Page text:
Hallettsville beats Van Vleck
By BY CLAY WHITTINGTON - CWHITTINGTON@VICAD.COM
Feb. 27, 2012 at 11:03 p.m.
Updated Feb. 26, 2012 at 8:27 p.m.
GANADO - Hallettsville survived, but not by much.
In fact, three seconds might have made all the difference.
With 7.57 seconds remaining in a two-point game, Hallettsville senior Trevor McGee missed a free throw, giving Van Vleck an opportunity to win with a 3-pointer.
Instead of immediately calling time out after collecting the rebound, however, the Leopards allowed approximately three seconds to elapse off the clock, leaving just 3.42 seconds to get off a shot.
The Leopards (26-7) were able to advance the ball and get within range for a decent attempt, but De'Drion Dennard's last-second heave did not fall, and the Brahmas (26-6) escaped their Class 2A regional quarterfinal game with a 45-43 win at the Ganado gym, advancing to the regional tournament for a third consecutive season.
After the game, McGee was relieved to have survived the hard-fought contest.
"First thing I thought was 'Man, my dad is going to rag on me so hard,'" the senior said of the missed free throw. "After the initial 'Oh, man, he is going to kill me,' I was just like 'Oh gosh, what have I done?'
"Then, they didn't call time out until three seconds left, and that lifted my spirits."
The Leopards never led after holding an 8-5 edge in the first quarter, but they forced four ties in the second half and were even at 41 with 1:21 remaining.
But McGee hit a shot and Dazaun Silgero connected on two free throws, giving the Brahmas a four-point advantage with 28.97 seconds left.
Moments later, Dennard scored the final of his game-high 17 points to pull the Leopards within two points, but they could get no closer as McGee was sent to the line, setting up the game's curious ending.
"(The difference between having three seconds and six seconds) is a huge difference," said Van Vleck coach Joseph Davis. "Having six seconds is like having four or five dribbles.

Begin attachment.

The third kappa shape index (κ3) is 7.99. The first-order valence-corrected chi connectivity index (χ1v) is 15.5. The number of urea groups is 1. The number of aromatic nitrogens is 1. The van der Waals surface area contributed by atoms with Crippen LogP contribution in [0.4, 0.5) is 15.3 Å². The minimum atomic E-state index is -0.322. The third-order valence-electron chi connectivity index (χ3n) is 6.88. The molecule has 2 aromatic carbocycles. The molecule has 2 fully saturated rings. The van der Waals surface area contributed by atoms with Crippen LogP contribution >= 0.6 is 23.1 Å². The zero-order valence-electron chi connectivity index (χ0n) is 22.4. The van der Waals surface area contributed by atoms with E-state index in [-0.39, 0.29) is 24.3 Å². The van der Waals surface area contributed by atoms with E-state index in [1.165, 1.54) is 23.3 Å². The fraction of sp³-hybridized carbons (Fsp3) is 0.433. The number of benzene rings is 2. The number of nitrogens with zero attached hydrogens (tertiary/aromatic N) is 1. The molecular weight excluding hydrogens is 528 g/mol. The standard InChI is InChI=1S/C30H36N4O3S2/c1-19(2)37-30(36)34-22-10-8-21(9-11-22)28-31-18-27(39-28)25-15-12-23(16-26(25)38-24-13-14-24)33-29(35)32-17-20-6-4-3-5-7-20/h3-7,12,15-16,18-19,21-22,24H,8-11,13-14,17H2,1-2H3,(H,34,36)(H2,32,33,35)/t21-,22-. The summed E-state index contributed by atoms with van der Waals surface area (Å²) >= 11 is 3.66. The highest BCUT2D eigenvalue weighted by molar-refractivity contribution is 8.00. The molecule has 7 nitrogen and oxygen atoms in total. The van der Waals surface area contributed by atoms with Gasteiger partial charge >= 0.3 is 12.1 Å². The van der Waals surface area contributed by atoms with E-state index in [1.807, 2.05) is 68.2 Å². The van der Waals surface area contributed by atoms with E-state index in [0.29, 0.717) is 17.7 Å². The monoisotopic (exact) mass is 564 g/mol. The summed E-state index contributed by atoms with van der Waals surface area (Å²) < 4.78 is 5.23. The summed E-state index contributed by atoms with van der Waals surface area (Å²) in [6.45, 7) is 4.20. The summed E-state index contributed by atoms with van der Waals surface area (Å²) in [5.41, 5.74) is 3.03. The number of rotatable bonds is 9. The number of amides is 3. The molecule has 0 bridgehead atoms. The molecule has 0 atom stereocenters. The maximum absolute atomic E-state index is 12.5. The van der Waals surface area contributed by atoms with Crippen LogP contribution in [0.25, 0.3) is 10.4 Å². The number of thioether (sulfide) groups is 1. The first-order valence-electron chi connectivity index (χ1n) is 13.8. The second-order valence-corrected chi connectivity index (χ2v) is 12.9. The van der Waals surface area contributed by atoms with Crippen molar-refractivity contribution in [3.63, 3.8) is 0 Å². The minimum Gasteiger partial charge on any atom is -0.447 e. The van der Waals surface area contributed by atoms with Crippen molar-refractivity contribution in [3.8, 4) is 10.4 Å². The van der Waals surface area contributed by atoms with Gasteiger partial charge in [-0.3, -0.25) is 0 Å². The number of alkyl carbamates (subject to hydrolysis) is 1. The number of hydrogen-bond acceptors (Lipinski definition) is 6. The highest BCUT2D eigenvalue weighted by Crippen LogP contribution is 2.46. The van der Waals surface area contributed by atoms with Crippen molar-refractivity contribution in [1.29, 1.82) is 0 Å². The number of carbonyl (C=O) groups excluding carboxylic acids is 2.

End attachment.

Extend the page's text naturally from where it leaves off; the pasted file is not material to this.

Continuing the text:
"I don't think it made it any more difficult. I think we still got the shot we wanted, we just didn't hit it."
The shot was not at all what Hallettsville coach Steven Davis was hoping for, though.
"In a game like this, every second matters," Davis said. "They got a good inbounds pass and got a much better shot off than I wanted them to.
"(During the timeout), I told them that if they want to pass it backward, that's fine. They can go backward all day long, but, of course, they got the perfect pass and went forward."
If anybody was going to take the final shot for Van Vleck, Dennard was the best choice. Despite making just five of 17 field goal attempts, the junior guard scored all 10 of the Leopards' fourth-quarter points.
Hallettsville senior Anthony Vesely scored a team-high 16 points, while McGee finished with 14 points. The duo scored all but eight of the team's 27 second-half points.
After suffering an ankle injury in the team's win against Tidehaven on Friday, Vesely made three of six 3-pointers against Van Vleck to go along with six rebounds.
"The adrenaline just went through me, and I couldn't even feel it," Vesely said.
Hallettsville awaits the winner between Santa Rosa and Skidmore-Tynan. Regardless of their opponent, the Brahmas will open regional play Friday at 6 p.m. at the Seguin High gym.
"All odds were really against us, losing four starters and our coach," McGee said. "Just for people to step up and play good, it is huge.
Having the leadership that we've had this year, people are just stepping up who never had varsity experience. It has been a blessing."
Early, the teams were struggling to score.
Hallettsville held a 9-8 lead following the first quarter, and the Brahmas went into halftime ahead 18-15.
But the matchup between a pair of Top 25 ranked teams opened up in the third quarter as Van Vleck outscored Hallettsville 18-15 and the game was tied at 33 going to the fourth quarter.
The Brahmas constructed a five-point advantage on two separate occasions in the fourth quarter, but the Leopards used a 6-1 run to tie the contest at 41 with one minute remaining.
"It came down to execution and taking care of the ball," Joseph Davis said.
According to Vesely, it all came down to the three seconds that Van Vleck did not have during its final possession.
"We do a "hero drill" and it is hard to run all the way down the court in three seconds," he said. "We usually have to pull up for a 3-pointer and it is off balance.
"It is really tough to get a good, solid shot off in three seconds."